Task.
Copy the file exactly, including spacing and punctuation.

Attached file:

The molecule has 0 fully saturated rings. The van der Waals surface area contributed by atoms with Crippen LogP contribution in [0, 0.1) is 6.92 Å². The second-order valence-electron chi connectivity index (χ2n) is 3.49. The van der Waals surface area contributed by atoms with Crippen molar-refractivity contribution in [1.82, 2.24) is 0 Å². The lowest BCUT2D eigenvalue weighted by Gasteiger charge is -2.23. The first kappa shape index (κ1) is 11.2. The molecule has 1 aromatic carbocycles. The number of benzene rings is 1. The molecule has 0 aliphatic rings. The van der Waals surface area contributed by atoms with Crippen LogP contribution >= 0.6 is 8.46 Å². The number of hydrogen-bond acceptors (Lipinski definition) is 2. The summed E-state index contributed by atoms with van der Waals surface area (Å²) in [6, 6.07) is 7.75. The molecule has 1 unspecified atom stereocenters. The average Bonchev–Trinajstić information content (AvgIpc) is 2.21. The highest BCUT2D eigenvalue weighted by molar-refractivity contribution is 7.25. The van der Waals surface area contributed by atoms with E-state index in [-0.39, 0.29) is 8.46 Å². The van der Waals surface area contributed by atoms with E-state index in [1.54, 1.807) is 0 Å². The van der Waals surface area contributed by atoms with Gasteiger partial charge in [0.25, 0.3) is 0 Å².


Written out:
The molecule has 0 fully saturated rings. The van der Waals surface area contributed by atoms with Crippen LogP contribution in [0, 0.1) is 6.92 Å². The second-order valence-electron chi connectivity index (χ2n) is 3.49. The van der Waals surface area contributed by atoms with Crippen molar-refractivity contribution in [1.82, 2.24) is 0 Å². The lowest BCUT2D eigenvalue weighted by Gasteiger charge is -2.23. The first kappa shape index (κ1) is 11.2. The molecule has 1 aromatic carbocycles. The number of benzene rings is 1. The molecule has 0 aliphatic rings. The van der Waals surface area contributed by atoms with Crippen LogP contribution >= 0.6 is 8.46 Å². The number of hydrogen-bond acceptors (Lipinski definition) is 2. The summed E-state index contributed by atoms with van der Waals surface area (Å²) in [6, 6.07) is 7.75. The molecule has 1 unspecified atom stereocenters. The average Bonchev–Trinajstić information content (AvgIpc) is 2.21. The highest BCUT2D eigenvalue weighted by molar-refractivity contribution is 7.25. The van der Waals surface area contributed by atoms with E-state index in [-0.39, 0.29) is 8.46 Å². The van der Waals surface area contributed by atoms with E-state index in [1.54, 1.807) is 0 Å². The van der Waals surface area contributed by atoms with Gasteiger partial charge in [0.25, 0.3) is 0 Å².